Promising Practices Promising PracticesPromising Practices
A forum for government's best ideas and most innovative leaders.

Body Language: Watching the Debate on Mute

ARCHIVES
Michael Reynolds/AP

You might have watched the debate between Vice President Joe Biden and Republican challenger Paul Ryan. But you haven’t heard this version of events, heard being the operative word. This is what happened in the debate as viewed without the volume and without the aide of Twitter. Here’s the vice presidential debate boiled down to only the guffaws, grimaces, and finger-pointing.

These guys wanted to be there, they enjoyed their time under that Giant Eagle. If President Obama hurt himself in the first debate by looking bored or put out, Ryan and Biden got the memo. They were engaged. They jabbed, crossed, and flashed broad smiles, Biden nearly always showing his super-white teeth. Their experience in Congress showed. These were two candidates used to persuading people, used to bringing people around to their way of thinking.

Ryan was at his strongest in the beginning and at the end of the debate when he was the guy explaining that the Wizard of Oz was just a guy hiding behind a big mask. (Not sure who the flying monkeys are in this scenario.) He seemed to pile point on top of point. It was like watching someone do simple addition. It seemed to make sense.

Biden, who frequently looked like he was measuring the height, width and length of things, was at his strongest in the middle, when the gesticulating died down. He hit his stride and he was Edward R. Murrow, a trusted figure delivering a serious newscast.

The gestures and the broad smiles were more of a crutch for Biden’s arguments than an aide to them. The waving and finger-pointing distracts from, well, whatever he was saying, and Ryan’s smirking during the most gesture-filled answers gave the impression that the answer was more street magician sleight-of-hand than vice presidential pronouncement.

Follow Excellence in Government on Twitter | Facebook | Google + | LinkedIn

Read more at National Journal

Michael Catalini

Michael Catalini is a staff correspondent covering the U.S. Senate at National Journal Daily. Previously at National Journal, he reported on national politics and was deputy editor of Influence Alley, covering Congress and K Street. Before joining National Journal he oversaw coverage of the Baltimore Ravens at The Baltimore Sun. While at The Sun, he also pioneered the use of live-streaming video, organized and edited online content and wrote breaking and feature news. He graduated from Penn State with a bachelor's degree in journalism and has a master's degree in government from Johns Hopkins.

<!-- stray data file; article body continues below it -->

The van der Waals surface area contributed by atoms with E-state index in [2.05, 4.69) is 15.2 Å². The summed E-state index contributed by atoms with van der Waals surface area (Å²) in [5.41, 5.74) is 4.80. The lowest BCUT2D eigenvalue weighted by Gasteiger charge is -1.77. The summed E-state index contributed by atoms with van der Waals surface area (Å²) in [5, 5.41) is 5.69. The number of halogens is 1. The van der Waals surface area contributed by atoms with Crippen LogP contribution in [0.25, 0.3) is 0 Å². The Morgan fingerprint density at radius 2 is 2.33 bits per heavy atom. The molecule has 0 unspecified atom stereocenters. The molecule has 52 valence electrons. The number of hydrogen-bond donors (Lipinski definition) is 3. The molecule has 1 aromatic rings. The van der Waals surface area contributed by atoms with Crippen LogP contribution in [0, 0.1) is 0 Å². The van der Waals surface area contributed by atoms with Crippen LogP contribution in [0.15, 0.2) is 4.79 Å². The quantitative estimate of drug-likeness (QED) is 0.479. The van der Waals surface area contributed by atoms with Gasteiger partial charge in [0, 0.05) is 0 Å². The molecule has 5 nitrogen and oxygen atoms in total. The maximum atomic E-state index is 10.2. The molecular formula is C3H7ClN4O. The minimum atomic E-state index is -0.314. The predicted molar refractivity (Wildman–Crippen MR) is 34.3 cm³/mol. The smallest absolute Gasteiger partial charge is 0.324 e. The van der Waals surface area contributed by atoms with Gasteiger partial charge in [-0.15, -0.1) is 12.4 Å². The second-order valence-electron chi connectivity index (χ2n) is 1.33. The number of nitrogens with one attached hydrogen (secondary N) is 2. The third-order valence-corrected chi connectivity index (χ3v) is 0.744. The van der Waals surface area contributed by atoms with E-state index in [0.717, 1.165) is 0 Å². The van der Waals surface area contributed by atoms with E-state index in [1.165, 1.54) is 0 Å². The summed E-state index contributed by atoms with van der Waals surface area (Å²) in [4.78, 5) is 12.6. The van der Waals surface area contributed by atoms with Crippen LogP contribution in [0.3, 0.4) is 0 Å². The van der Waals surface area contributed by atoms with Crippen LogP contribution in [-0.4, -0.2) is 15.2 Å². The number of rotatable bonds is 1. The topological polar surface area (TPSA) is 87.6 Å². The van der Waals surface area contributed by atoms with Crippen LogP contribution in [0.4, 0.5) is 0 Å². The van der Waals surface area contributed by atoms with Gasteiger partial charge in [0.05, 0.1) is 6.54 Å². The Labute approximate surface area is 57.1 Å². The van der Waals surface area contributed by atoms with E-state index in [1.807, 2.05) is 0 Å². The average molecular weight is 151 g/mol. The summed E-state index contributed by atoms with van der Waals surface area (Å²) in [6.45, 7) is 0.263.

FROM OUR SPONSORS
JOIN THE DISCUSSION
Close [ x ] More from GovExec
 
 

Thank you for subscribing to newsletters from GovExec.com.
We think these reports might interest you:

  • Sponsored by G Suite

    Cross-Agency Teamwork, Anytime and Anywhere

    Dan McCrae, director of IT service delivery division, National Oceanic and Atmospheric Administration (NOAA)

    Download
  • Data-Centric Security vs. Database-Level Security

    Database-level encryption had its origins in the 1990s and early 2000s in response to very basic risks which largely revolved around the theft of servers, backup tapes and other physical-layer assets. As noted in Verizon’s 2014, Data Breach Investigations Report (DBIR)1, threats today are far more advanced and dangerous.

    Download
  • Federal IT Applications: Assessing Government's Core Drivers

    In order to better understand the current state of external and internal-facing agency workplace applications, Government Business Council (GBC) and Riverbed undertook an in-depth research study of federal employees. Overall, survey findings indicate that federal IT applications still face a gamut of challenges with regard to quality, reliability, and performance management.

    Download
  • PIV- I And Multifactor Authentication: The Best Defense for Federal Government Contractors

    This white paper explores NIST SP 800-171 and why compliance is critical to federal government contractors, especially those that work with the Department of Defense, as well as how leveraging PIV-I credentialing with multifactor authentication can be used as a defense against cyberattacks

    Download
  • Toward A More Innovative Government

    This research study aims to understand how state and local leaders regard their agency’s innovation efforts and what they are doing to overcome the challenges they face in successfully implementing these efforts.

    Download
  • From Volume to Value: UK’s NHS Digital Provides U.S. Healthcare Agencies A Roadmap For Value-Based Payment Models

    The U.S. healthcare industry is rapidly moving away from traditional fee-for-service models and towards value-based purchasing that reimburses physicians for quality of care in place of frequency of care.

    Download
  • GBC Flash Poll: Is Your Agency Safe?

    Federal leaders weigh in on the state of information security

    Download

When you download a report, your information may be shared with the underwriters of that document.